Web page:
Friday, July 15, 2011

Racketeering claims tossed in BP oil spill suit

BP to Adopt Voluntary Safety Standards in the Gulf of Mexico

The Deepwater Horizon rig blazing on April 21, 2010. 
United States Coast Guard, via Agence France-Presse — Getty ImagesThe Deepwater Horizon rig blazing on April 21, 2010.
Green: Business
Seeking to assure federal regulators that it has learned the lessons of the Deepwater Horizon blowout and spill last year, BP said Friday that it would adopt strict new voluntary standards for any future drilling projects in the Gulf of Mexico.
The company, which has already pledged some $40 billion in compensation for the accident, said it was prepared to go beyond new federal safety and environmental standards that apply to all companies operating in the gulf.
Federal regulators halted all drilling in the gulf after the April 2010 disaster, which killed 11 workers and spewed nearly five million barrels of oil before the runaway well was capped three months later. The Bureau of Ocean Energy Management, Regulation and Enforcement year began issuing new gulf drilling permits under strict new guidelines this year, but BP has not yet received permission to resume work on existing projects in the gulf or any new wells.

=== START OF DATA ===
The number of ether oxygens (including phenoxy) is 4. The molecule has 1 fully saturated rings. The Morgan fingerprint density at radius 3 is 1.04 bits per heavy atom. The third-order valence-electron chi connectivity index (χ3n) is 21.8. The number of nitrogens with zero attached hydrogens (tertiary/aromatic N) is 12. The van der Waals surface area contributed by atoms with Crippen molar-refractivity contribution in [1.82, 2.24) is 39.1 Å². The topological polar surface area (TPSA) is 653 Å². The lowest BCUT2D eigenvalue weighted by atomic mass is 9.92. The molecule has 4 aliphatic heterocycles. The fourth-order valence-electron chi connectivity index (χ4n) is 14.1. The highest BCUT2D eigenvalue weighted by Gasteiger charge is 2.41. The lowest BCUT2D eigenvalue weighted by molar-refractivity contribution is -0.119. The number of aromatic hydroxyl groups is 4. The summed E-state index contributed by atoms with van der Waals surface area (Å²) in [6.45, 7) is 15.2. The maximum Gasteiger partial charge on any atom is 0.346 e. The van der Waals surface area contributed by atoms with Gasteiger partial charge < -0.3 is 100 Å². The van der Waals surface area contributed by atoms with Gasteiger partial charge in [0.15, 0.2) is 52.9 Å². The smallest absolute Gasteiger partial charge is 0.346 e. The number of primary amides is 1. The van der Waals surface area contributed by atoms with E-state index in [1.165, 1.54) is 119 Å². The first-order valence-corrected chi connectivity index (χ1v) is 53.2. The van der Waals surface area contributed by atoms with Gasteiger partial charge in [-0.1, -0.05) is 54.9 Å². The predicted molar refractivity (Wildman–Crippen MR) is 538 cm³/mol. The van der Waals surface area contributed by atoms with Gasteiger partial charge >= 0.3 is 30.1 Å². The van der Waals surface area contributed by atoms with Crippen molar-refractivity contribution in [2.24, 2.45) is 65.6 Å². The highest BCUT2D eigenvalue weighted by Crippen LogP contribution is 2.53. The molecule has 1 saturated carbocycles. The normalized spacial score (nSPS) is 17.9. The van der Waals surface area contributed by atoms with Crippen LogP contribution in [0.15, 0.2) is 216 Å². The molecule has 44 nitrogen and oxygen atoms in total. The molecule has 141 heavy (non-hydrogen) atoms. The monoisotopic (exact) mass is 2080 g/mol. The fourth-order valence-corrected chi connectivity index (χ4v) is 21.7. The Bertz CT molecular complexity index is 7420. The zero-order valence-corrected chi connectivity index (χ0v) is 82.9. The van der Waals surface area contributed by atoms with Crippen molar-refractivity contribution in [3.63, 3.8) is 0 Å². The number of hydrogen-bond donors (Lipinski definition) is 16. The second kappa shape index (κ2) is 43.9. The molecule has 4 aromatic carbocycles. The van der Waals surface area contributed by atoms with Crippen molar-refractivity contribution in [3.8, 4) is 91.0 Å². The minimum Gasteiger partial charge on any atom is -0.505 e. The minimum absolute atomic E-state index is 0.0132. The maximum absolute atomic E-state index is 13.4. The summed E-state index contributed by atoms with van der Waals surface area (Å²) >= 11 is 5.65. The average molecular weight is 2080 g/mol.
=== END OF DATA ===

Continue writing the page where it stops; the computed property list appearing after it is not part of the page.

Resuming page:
In a letter to the agency’s director, Michael R. Bromwich, BP’s chairman, Bob Dudley, said the company would go beyond all the new regulations if it is allowed to go back to work in the gulf.

“BP’s commitment in the wake of the Deepwater Horizon incident is not only to restore the economic and environmental conditions among the affected areas of the Gulf Coast, but also to apply what we have learned to improve the way we operate,” Mr. Dudley wrote. “We believe the commitments we have outlined today will promote greater levels of safety and preparedness in deepwater drilling.”
Mr. Bromwich said he was glad that BP was taking these steps but they would not affect any decisions about future permits.
“We have established strong new safety and environmental standards that all operators are required to meet in order to operate on the Outer Continental Shelf,” Mr. Bromwich said in a statement. “We welcome additional safety steps and best practices that companies may decide to implement that are in addition to the requirements that are applied across the board.”
A federal official said that BP’s promises were not part of any sort to deal to allow the company to return to operations in the gulf.
In a statement, the company said it would require its wells in the gulf to use more robust subsea blowout preventers with two sets of so-called shear rams, which can stanch the flow of oil and gas up the drill bore in the case of an accident. The company also said it would use an independent contractor to verify the proper maintenance and operation of blowout preventers.
The blowout preventer on BP’s doomed Macondo well failed to function properly when a piece of drill pipe prevented the single shear ram from closing completely.Read more...

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